SINGAPORE: The International Court of Justice (ICJ) has informed Singapore that Malaysia will discontinue proceedings in two cases relating to sovereignty over Pedra Branca, said Singapore's Ministry of Foreign Affairs (MFA) in a press statement on Wednesday (May 30).
This comes shortly after Malaysian Prime Minister Mahathir Mohamad told a media conference that his government would “reconsider” the previous administration's challenge to the ICJ judgment, which awarded sovereignty of Pedra Branca to Singapore.
Malaysia had informed the ICJ on Monday that it would discontinue the proceedings, said MFA, adding that Singapore then told the ICJ on Tuesday that it agreed with Malaysia's request.
"Prior to that, the Malaysian Solicitor General had written to inform Singapore’s Attorney-General of Malaysia’s intention to discontinue the proceedings, and Singapore’s Attorney-General had replied conveying Singapore’s agreement," MFA added.
In response to Malaysia's decision to discontinue its challenges, Singapore's Minister for Foreign Affairs Dr Vivian Balakrishnan said "we are happy to agree".
“We were confident of our case, and the correctness of the original ICJ decision," said Dr Balakrishnan.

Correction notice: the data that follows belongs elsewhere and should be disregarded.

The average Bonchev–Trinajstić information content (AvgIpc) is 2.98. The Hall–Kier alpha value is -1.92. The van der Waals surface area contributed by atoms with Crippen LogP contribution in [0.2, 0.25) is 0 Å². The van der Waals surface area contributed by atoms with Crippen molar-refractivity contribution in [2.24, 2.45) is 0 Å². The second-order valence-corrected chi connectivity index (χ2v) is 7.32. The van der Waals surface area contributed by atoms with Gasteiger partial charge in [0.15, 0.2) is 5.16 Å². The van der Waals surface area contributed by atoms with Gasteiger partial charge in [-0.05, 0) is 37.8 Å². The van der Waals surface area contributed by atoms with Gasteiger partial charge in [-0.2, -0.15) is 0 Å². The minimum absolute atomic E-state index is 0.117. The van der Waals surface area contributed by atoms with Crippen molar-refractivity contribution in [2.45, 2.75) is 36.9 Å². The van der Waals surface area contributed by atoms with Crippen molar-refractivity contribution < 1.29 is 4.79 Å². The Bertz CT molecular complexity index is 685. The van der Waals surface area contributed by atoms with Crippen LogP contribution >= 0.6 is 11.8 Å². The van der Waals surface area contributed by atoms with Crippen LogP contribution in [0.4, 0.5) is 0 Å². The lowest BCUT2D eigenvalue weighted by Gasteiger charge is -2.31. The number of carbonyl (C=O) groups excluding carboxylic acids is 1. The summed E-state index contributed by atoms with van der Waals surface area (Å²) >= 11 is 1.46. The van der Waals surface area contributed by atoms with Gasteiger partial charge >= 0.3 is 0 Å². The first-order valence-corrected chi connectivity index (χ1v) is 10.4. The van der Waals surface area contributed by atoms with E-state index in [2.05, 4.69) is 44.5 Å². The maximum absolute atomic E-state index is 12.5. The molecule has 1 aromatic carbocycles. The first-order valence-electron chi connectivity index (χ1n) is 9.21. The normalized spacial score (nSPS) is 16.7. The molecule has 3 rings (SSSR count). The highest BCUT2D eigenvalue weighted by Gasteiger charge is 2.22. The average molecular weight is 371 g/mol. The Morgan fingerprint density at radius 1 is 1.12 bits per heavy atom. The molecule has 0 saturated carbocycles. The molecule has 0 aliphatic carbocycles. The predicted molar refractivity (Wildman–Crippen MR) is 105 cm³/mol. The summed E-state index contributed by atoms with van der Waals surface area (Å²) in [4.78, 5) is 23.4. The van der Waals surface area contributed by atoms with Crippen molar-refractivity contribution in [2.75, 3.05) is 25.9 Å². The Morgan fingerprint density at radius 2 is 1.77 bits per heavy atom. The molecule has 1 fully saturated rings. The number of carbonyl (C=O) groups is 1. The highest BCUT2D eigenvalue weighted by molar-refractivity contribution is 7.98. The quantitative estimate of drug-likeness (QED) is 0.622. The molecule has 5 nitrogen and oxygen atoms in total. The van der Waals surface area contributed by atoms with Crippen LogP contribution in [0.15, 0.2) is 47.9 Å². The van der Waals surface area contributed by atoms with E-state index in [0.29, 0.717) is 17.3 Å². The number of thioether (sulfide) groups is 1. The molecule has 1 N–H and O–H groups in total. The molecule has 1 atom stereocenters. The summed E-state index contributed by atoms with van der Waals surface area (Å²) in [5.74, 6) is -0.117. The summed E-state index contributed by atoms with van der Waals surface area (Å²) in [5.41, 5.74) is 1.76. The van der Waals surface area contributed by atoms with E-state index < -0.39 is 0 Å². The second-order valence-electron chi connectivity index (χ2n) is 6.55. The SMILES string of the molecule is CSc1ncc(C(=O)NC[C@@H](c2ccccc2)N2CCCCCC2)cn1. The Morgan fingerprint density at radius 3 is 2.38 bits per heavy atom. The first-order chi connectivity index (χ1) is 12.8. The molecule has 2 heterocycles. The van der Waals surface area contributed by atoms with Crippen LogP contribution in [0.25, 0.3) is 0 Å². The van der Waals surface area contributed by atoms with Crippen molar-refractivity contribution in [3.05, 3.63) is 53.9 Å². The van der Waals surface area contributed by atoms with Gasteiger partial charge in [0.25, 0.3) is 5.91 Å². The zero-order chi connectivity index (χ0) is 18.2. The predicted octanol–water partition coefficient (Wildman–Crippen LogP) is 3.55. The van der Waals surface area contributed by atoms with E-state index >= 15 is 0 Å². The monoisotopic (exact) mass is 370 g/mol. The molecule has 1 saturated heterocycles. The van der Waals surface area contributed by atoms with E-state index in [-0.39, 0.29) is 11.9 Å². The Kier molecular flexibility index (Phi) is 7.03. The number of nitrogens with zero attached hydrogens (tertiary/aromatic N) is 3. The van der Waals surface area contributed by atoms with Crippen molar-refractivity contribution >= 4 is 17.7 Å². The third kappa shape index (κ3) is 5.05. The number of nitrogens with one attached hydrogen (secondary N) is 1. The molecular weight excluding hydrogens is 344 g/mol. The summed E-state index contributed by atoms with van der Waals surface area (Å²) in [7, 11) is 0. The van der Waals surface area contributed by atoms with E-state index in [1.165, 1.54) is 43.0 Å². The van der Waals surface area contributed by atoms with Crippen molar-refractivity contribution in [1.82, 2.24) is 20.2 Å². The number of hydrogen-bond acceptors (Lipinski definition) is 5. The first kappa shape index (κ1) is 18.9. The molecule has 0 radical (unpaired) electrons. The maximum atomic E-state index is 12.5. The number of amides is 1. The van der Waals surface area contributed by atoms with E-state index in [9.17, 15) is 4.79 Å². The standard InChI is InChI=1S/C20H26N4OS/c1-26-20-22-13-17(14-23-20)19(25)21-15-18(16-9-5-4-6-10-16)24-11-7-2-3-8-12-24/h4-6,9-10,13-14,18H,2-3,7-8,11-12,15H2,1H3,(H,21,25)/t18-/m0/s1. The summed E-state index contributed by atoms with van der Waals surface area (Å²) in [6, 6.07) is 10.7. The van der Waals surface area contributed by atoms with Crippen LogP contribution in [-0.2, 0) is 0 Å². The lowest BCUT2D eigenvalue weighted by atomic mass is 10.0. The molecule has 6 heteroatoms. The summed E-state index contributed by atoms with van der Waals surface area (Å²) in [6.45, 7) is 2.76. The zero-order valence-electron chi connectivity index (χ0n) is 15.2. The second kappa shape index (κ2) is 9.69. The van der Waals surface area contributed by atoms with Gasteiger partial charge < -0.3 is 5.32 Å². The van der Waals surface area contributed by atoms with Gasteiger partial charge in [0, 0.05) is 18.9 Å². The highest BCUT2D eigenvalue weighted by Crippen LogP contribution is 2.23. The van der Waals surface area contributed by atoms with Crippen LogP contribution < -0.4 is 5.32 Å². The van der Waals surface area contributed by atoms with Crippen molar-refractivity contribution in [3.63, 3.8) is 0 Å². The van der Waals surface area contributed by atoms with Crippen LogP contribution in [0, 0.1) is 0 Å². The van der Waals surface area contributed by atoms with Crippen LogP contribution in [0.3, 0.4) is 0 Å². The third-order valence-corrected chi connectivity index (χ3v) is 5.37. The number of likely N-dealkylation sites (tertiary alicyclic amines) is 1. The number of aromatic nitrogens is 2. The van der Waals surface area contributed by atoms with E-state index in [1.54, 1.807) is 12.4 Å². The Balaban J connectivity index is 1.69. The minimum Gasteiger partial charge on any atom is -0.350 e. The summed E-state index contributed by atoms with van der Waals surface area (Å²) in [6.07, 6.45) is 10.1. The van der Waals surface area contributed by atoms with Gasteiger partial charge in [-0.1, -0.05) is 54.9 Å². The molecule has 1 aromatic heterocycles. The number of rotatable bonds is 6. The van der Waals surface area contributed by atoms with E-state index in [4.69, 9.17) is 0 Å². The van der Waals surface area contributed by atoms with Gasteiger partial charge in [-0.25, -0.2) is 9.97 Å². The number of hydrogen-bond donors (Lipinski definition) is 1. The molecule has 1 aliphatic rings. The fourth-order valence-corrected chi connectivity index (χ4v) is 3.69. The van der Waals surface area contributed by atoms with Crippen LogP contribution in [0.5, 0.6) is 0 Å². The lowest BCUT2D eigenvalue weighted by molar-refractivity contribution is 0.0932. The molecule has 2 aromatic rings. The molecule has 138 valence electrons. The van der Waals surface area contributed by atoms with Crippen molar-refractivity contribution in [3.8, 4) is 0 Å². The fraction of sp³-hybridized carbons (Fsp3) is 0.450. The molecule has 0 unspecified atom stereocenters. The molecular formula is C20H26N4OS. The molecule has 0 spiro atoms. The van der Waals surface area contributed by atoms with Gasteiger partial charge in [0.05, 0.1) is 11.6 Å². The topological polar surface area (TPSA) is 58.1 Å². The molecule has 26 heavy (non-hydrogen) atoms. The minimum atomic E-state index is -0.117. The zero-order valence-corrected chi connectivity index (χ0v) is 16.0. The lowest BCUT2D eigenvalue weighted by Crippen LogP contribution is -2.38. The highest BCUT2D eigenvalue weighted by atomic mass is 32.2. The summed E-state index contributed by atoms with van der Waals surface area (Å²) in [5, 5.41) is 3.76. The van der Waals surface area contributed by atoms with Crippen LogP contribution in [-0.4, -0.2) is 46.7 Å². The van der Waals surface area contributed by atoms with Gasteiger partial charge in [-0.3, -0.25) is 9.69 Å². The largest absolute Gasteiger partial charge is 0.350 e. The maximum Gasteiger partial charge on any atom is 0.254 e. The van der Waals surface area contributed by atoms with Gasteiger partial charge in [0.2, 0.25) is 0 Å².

"When Malaysia requested to discontinue the cases, without them being argued, we were happy to agree. Both Malaysia and Singapore had gone through the due legal process and put this matter to rest.
"I would like to thank our legal team, led by Professor S Jayakumar, for their meticulous and comprehensive preparations. The team had put forward clear and compelling arguments against the submissions advanced by Malaysia.”
A rocky outpost located 44km off Singapore’s east coast, the dispute over the ownership of Pedra Branca, referred to by Malaysia as Batu Puteh, dates back to 1979 when Malaysia published a map indicating that the island was within the country’s territorial waters.
The matter was brought to the ICJ in 2003, and on May 23, 2008, it ruled that Singapore had sovereignty over Pedra Branca, while Middle Rocks was awarded to Malaysia and South Ledge belonged to the state in whose territorial waters it is located.
Malaysia filed two applications after the ruling - one on Feb 2, 2017, to revise the ICJ's 2008 judgment after it found three documents discovered in the National Archives of the United Kingdom. The second application on Jun 30, 2017, sought an interpretation of the same ICJ judgment.
Public hearings for the two cases had been scheduled for next month at the Peace Palace in The Hague, Netherlands.